Derivatives and Differentiation Rules

for business calculus

Welcome

Glad to see you made it to the business calculus differentiation rules section. In this section, we will explore the concept of a derivative, the different differentiation rules and sample problems.


What is a derivative?

In simple terms, a derivative is a measure of how a function is changing. In other words, a derivative is a numerical value that says what the rate of change of a function is for a given input.

Just when you thought it couldn't get any weirder: the action of finding a derivative is called differentiation. In other words, when you hear the phrase "differentiate", it means that it's time to find a derivative.


Derivatives Notation

First, let's understand what the typical notation of a function is:

$$y=f(x)$$

Remember that in a function, we plug a number into it by applying a rule, and we get a number as a result. For $y=f(x)$, $x$ is a variable that stands for the number we are plugging in (input). It comes in the form $f(x)$ because when we "plug in" $x$, we apply some rule to it. Then, $y$ is the variable that stands for the result we get back (output). Let's do an example:

$$y=f(x)=x+5$$

In the function above, we need to apply the rule $x+5$ to every number we plug in. In other words, the function says "take a number and add $5$ to it", and that gives you your result. For example, let's build a small table with some sample values:

$x$ $y=f(x)$
$3$ $8$ We plug in $3$, add $5$ to it, and get $8$ as a result
$20$ $25$ We plug in $20$, add $5$ to it, and get $25$ as a result
$3,000$ $3,005$ We plug in $3,000$, add $5$ to it, and get $3,005$ as a result

As you can see above, we plug in $x$ into the function, the function applies a rule to it (in this case, add $5$ to $x$) and then you receive $y$ as an output. This is why $y=f(x)$.


Knowing this, let's jump into the notations used for derivatives. There are several ways to denote a derivative using math. If $y=f(x)$, then its derivative can be denoted in the following ways:

$$f'(x)$$

$$y'$$

$$\frac{dy}{dx}$$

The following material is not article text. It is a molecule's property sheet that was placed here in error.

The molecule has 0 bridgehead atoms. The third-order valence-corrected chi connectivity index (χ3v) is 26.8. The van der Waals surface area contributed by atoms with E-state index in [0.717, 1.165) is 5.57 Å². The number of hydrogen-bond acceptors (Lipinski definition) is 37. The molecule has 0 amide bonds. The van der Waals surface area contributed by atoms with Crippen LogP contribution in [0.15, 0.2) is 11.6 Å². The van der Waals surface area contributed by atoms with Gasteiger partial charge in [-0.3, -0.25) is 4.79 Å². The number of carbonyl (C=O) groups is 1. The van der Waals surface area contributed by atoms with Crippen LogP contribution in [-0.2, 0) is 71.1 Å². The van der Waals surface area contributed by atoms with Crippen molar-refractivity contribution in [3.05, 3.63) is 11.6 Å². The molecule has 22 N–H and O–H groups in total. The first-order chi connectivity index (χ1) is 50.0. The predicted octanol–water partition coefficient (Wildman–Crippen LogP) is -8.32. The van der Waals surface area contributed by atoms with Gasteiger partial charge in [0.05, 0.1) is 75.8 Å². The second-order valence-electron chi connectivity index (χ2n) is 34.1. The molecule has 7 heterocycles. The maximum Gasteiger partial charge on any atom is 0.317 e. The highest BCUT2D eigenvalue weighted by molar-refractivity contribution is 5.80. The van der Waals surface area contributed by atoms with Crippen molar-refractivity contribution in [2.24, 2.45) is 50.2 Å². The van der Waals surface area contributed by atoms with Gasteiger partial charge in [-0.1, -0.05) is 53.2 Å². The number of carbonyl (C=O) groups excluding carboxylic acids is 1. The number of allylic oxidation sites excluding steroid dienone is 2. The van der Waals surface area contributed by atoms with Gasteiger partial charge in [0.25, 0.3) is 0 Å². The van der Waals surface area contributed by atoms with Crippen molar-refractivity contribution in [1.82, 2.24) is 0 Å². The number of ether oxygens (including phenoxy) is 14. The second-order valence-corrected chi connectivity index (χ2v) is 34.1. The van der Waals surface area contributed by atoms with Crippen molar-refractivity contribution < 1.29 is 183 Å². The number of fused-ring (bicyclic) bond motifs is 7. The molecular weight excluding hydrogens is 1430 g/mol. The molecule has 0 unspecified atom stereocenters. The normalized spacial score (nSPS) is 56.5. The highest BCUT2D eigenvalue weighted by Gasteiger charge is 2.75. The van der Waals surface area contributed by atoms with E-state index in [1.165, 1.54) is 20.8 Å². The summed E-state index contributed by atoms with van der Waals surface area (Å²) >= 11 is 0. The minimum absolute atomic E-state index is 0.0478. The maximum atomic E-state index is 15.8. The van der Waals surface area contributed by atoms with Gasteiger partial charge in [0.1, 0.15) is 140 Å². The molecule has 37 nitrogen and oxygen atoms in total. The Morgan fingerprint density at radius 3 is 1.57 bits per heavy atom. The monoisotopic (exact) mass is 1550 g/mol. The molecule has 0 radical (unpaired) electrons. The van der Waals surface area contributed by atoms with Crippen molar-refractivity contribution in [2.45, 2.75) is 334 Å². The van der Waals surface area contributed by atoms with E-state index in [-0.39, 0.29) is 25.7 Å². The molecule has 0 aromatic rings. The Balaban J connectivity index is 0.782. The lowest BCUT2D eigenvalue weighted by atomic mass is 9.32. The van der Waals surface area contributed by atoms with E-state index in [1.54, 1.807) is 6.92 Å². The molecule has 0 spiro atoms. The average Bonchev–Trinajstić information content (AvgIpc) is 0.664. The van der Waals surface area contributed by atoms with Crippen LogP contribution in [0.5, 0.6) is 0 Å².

Let's go in depth into each one:

$f'(x):$ the apostrophe next to the $f$ means that this refers to the derivative of $f(x)$. It is read as "$f$ prime of $x$"

$y':$ the apostrophe next to the $y$ means that this refers to the derivative of $y$ (remember $y=f(x)$, so this is the same as the above). It is read as "$y$ prime"

$\frac{dy}{dx}:$ without getting into too much detail about where this notation comes from, this just means that we are finding the derivative of $y$ in terms of the variable $x$ (it's OK if this does not make too much sense now, as we will see it later on. Just know that it is equal to the two notations above). It is read as "$d$ $y$ over $d$ $x$"

When you see one of the above, you know you are working with a derivative.


Applications

In business calculus (and also in economics and social sciences), derivatives have many applications. It can be used to measure:

  • How cost and revenue are changing based on how many units are built and sold
  • How profit can be maximized for a specific quantity of sales and/or units produced
  • How a population is changing over time
  • How to distribute area in order to minimize costs when building physical structures

Among many, many other applications, some which we will cover in these tutorials.


How to Study Derivatives

In the world of math, you will never really learn anything unless you do it over and over, which makes it second nature at some point. This is especially true when learning differentiation rules.

For that reason, get out some pencil and paper so you can practice the rules as you go. You will not learn them by just reading them, but by actually practicing them.

Let's get started!


Lesson review

  • Derivatives are used to measure how a function is changing
  • The typical way to denote a function is $y=f(x)$
  • Derivatives can have many notations, including $f'(x)$, $y'$ and $\frac{dy}{dx}$
  • Derivatives have many applications in business, economics and the social sciences

Our 25-problem business calculus practice guide is coming spring 2017. Get on the list!